I also got to share four nights in the same bed with a snoring 20-year-old. So try not to be too envious of me.
The truth is love hurts
I DON’T believe I’ve seen Ant McPartlin look as happy as he was last weekend on his wedding day to Anne-Marie Corbett – the woman he credits with “saving his life” and getting it back on track and away from drink.
But no sooner had the publicity pictures appeared than my mind raced to his ex-wife, celebrity make-up artist Lisa Armstrong.
You’d have to have been living under a stone to have missed the painful demise of their marriage and the quiet but very public trauma of a heartbroken Lisa trying to come to terms with pursuing a life without the man she thought was hers for ever.
Is it possible to be happy for your ex? I’ve grown tired of people pretending they are thrilled for their exes. I know it sounds uncharitable, mean, selfish, short-sighted, bitter and retrospective – but that’s me.
I can’t profess to know the details but Ant and Lisa lived, loved and tried to ride their marriage out, cantering down the bumpy, pressurising road of trying in vain for years to have a baby.
They suffered the slings and arrows of outrageous fortune, like so many couples going through the stuff of life.
And then, it seems, after enduring all that, some other person comes along and scoops up your partner and is hailed as the saviour. People say they are happy for their ex but I’m pretty sure they don’t feel it.
I’ve not had to handle the same situation but in some small nod of solidarity with others who have, I did have a boyfriend who once recoupled a bit too soon for my heart’s capacity for benevolence.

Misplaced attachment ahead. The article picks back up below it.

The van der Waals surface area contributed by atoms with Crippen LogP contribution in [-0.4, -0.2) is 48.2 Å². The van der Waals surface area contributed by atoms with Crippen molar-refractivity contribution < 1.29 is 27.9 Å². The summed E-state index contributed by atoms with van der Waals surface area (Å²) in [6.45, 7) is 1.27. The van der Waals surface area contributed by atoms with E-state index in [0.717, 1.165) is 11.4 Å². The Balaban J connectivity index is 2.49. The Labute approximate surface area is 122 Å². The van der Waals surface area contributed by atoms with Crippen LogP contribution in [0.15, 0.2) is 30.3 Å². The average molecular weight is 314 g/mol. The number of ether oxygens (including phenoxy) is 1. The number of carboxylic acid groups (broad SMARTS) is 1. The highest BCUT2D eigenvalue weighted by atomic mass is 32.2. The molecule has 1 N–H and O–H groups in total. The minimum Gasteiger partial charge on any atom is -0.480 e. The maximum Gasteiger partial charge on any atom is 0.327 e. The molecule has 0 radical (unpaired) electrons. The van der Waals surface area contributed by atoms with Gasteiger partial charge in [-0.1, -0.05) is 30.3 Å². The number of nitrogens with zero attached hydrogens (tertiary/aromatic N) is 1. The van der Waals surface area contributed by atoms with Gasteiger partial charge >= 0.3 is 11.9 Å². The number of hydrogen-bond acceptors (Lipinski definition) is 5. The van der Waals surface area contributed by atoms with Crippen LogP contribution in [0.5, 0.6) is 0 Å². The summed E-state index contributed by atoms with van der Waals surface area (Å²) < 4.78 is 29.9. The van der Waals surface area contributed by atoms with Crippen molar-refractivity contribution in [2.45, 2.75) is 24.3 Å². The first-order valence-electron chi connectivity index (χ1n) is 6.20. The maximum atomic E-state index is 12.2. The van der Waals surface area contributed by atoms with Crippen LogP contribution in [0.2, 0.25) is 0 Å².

And I made no pretence to cover it up.
Basically, it’s the only time that can give you the generosity of heart to be pleased for your ex. Oh, that and maybe a new partner for yourself.
It’s just a painful thing to go through – to imagine that you were somehow not enough, that someone else was better, that you put in the work and the investment but they found another shiny toy.
It’s also vain and selfish to think like that – but the truth is, love hurts.
And it’s really only the passage of time that aids the digestion of painful, happy news about your ex.
And before you know it, you’re thinking: “Ant who?”
Protect our dogs
I HAD no idea the Theft Act does not cover the taking of pets.
The hope now is that a Pet Theft Taskforce will make a recommendation of a new offence of Pet Abduction being incorporated under the act – and criminals could face up to five years in prison.
You’ll know me, by now, for being passionate about dogs. The idea that their sentience has not seen them being given better protection to this point has shocked me.
There has been an 11 per cent increase in dog thefts in this past year and it is of huge concern. I cannot exaggerate enough how much my dogs have meant to me.
I’ve gained five in my life and lost four. Indeed, two weeks ago my best friend lost one of hers, Betsy, in tragic circumstances and it really triggered me.
My dogs have been my most loyal companions. They have seen me through bouts of depression, have helped me out of the depths of despair, made the prospect of all the lockdowns much more bearable and have brought me so much joy. The idea the theft of any pet has hitherto not been punished with serious sentences horrifies me.
Our animals offer us unconditional love in a way not possible by humans.
There is no such thing as “just a dog” or “just a cat” – they are highly valued members of our families and an extension of ourselves.
I could not imagine life without one by my side.